Scientific analysis: Providing accurate, complete, and timely forensic analysis, including reporting, training, testimony, and technical support for cryptanalysis, chemistry, firearms/toolmarks, questioned documents, and trace evidence examinations.
Operational response: Identifying, documenting, and safely collecting, preserving, transporting, and exploiting evidence—which can include chemical, biological, radiological, or nuclear materials—from crime scenes within the U.S. and abroad.

Security Monitors in Office Building

Operational Technology

Working with industry and other agencies, FBI scientists and engineers help keep the nation safe by providing sophisticated tools and techniques used across all FBI investigative programs. Services include, but are not limited to:

  • Digital forensics: Collecting and examining digital evidence gathered from computers, audio files, video recordings, images, and portable electronic devices.
  • Electronic surveillance: Developing and deploying tools and techniques to perform lawfully authorized intercepts of wired and wireless telecommunications and data network communications.
  • Electronic surveillance: Using technology and capabilities to covertly surveil, track, or locate targets of interest in operational matters.
  • Tactical operations: Deploying tools, systems, and equipment used in surreptitious entries and covert searches.

In addition, each FBI field office has technically-trained agents, electronics technicians, and Computer Analysis Response Teams that provide technological services to meet unique investigative needs.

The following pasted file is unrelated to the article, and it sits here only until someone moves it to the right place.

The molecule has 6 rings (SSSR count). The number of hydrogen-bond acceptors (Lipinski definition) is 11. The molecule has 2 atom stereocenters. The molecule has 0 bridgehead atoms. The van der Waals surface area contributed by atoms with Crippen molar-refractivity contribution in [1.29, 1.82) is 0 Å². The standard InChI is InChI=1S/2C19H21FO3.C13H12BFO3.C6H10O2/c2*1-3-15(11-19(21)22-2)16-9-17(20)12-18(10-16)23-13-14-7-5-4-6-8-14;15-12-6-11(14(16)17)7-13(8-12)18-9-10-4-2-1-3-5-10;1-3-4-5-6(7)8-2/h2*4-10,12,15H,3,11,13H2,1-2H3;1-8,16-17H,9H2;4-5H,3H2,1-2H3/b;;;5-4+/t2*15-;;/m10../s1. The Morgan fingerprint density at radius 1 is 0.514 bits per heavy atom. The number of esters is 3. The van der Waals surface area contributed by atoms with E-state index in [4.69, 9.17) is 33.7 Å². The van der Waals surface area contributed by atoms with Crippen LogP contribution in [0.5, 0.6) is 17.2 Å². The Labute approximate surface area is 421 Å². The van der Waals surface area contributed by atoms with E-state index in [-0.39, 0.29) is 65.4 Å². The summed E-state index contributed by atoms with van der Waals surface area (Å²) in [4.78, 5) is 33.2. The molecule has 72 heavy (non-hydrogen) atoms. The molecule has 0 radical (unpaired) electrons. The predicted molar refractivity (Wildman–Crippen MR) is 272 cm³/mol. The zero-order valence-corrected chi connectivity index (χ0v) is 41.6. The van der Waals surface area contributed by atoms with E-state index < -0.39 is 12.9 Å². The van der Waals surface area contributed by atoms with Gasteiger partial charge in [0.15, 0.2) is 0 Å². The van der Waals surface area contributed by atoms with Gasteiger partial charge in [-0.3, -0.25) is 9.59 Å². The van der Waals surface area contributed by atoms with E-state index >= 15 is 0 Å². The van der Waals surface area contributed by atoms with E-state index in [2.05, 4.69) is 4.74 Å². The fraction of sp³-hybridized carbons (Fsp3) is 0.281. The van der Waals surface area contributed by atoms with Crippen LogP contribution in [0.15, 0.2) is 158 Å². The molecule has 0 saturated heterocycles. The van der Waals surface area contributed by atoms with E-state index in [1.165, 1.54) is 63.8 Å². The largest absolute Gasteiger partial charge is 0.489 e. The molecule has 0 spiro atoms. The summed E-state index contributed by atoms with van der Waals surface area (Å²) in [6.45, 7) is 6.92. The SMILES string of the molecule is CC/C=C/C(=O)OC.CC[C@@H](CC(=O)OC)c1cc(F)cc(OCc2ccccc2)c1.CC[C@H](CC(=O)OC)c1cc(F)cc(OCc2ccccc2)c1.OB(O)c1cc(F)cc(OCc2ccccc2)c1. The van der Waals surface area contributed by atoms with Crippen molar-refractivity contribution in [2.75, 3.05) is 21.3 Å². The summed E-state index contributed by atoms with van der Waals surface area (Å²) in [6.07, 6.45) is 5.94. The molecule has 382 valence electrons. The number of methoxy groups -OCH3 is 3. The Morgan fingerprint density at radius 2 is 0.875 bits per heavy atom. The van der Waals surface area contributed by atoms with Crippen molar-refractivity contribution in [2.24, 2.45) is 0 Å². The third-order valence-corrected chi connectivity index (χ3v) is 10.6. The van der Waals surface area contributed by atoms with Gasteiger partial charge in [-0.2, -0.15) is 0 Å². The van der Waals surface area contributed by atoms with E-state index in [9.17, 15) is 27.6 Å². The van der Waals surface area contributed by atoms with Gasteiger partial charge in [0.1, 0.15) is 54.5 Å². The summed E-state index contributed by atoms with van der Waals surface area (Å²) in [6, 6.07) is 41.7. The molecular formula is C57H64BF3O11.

Information Sharing

Information is at the heart of every successfully-resolved case. Bringing together material from various sources puts superior data access, analysis, and law enforcement community connectivity into the hands of special agents and law enforcement worldwide.

A few of the many types of information sharing provided by STB include:

  • Crime reporting: Collecting, publishing, and archiving reliable, uniform crime statistics using data from nearly 18,000 law enforcement agencies.
  • Biometrics: Expanding traditional law enforcement and intelligence community investigative tools such as fingerprint examination and DNA analysis to encompass new forms of identification—including palm prints as well as iris, voice, and facial patterns.
  • Law Enforcement Online: Hosting a secure, web-based communications system, available through the Law Enforcement Enterprise Portal, that is available 24/7 to more than 100,000 law enforcement, criminal justice, and anti-terrorism professionals, first responders, and intelligence agencies around the world.
  • Criminal background checks: Coordinating a network of databases that include federal and state records for use by law enforcement during investigations and arrests.